Neighborhood's hurricane hazard fixed after I-TEAM steps in

Jacksonville man turns to I-TEAM following 8-month fight with companies

By Tarik Minor - Anchor, I-TEAM reporter, Jodi Mohrmann - Managing Editor of special projects, Eric Wallace - Senior Producer, I-TEAM

JACKSONVILLE, Fla. - A Jacksonville man fighting to protect his family and his neighborhood turns to the I-TEAM for help. His battle began eight months ago, right after Hurricane Irma hit. His concern was a utility pole that sits in his front yard -- a pole that he learned was rotten and posed a danger.

The man, who we are not identifying because of his line of work, lost power in his Arlington neighborhood during Irma, just like many others did. The storm caused the power lines to his home to droop into the street.

hazardous power poll

He said power crews from Texas, who were supervised by JEA, came into his neighborhood to help get power restored. They anchored those drooping lines to that existing pole in his front yard, a pole to which both JEA and AT&T were connected. 

"The JEA crew and the Texas crew that came out (said) that the pole was rotten and it needed to be replaced," he explained.

Knowing the danger of having a rotten pole in his front yard, he started making phone calls.

"JEA said it wasn't their pole, so I contacted AT&T, which they said it was their pole," the man told the I-TEAM. "A couple of guys came out from AT&T and said, 'Yes, it is our pole. We will replace it.'"

He thought the problem was solved, but it wasn't. No one replaced the pole. So, he followed up with AT&T again.

AT&T noteHe told the I-TEAM, "They were saying, 'This is not our pole, it’s a JEA pole. Call JEA, and don’t contact us again or we are going to bill you.'" 

So, who owned the pole? He said JEA told him the pole belonged to AT&T. AT&T told him the pole belonged to JEA and would bill him if he contacted AT&T again. So, he contacted the I-TEAM.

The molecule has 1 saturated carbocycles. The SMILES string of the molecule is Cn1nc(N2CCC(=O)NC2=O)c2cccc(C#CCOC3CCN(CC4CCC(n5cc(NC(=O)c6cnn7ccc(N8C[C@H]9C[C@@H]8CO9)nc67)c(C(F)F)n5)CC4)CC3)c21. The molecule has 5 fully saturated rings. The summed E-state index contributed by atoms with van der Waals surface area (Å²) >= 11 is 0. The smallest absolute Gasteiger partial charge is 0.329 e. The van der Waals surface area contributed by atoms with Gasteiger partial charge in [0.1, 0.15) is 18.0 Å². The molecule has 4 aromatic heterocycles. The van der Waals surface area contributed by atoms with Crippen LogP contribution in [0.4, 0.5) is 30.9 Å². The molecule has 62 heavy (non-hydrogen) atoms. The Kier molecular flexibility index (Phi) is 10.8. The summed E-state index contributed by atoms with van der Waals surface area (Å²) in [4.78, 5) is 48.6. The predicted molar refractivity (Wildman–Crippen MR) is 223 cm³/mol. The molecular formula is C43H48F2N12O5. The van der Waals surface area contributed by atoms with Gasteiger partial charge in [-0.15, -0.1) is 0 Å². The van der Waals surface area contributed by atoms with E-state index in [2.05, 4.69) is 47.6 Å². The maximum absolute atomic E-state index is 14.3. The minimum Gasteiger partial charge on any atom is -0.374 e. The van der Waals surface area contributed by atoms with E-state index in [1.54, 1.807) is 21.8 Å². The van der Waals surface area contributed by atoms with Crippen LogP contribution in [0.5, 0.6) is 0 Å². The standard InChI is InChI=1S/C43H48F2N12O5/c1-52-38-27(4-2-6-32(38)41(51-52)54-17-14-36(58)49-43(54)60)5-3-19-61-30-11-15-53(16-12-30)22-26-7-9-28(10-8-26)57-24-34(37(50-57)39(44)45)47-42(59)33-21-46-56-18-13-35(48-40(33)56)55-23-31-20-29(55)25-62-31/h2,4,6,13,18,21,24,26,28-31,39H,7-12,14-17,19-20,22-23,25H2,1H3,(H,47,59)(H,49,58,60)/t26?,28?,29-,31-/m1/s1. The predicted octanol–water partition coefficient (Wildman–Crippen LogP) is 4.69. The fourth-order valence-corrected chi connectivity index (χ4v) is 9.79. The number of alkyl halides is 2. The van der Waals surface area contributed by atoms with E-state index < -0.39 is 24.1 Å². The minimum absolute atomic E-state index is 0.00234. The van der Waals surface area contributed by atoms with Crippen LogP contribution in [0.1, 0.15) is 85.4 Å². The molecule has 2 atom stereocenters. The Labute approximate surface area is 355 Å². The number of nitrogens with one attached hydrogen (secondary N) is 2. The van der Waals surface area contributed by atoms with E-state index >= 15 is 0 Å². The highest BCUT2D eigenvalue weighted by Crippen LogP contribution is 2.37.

"With hurricane season coming up, I just don’t want the pole to fall down," he said. "I'll lose power again, lose cable, internet, phone, lose everything. Everything is attached to the pole."

We reached out to JEA spokeswoman Gerri Boyce, and within 24 hours, JEA stepped up to the plate.

"So I figured, okay, it will be a couple of days that they will come out. Then, about four hours later, about six JEA trucks came out with a pole on it and they replaced the pole," he said.

JEA told the I-TEAM the rotting pole does belong to AT&T, but as a courtesy, JEA transferred the power lines to a brand new pole that JEA installed.

"I’m really grateful to JEA, even though it wasn't their pole, you know, to put the pole in," he said. "I’m ecstatic! Just one less thing I've got to worry about."  

He said after JEA installed the new pole and transferred its power lines from the rotten pole to the new one,  AT&T and Comcast came out and removed the rest of the equipment from the rotten pole. He said AT&T promised him the rotten pole -- which no longer has any utility equipment on it -- would be removed next week. (UPDATE: Two days after this I-TEAM investigation aired on TV and was published online, the rotten pole was removed.)

The I-TEAM reached out to AT&T, but a representative said due to policy, the company is unable to discuss matters involving customers. However, the representative did say if a customer has issues with its poles or any other equipment, the company does want them to contact AT&T.

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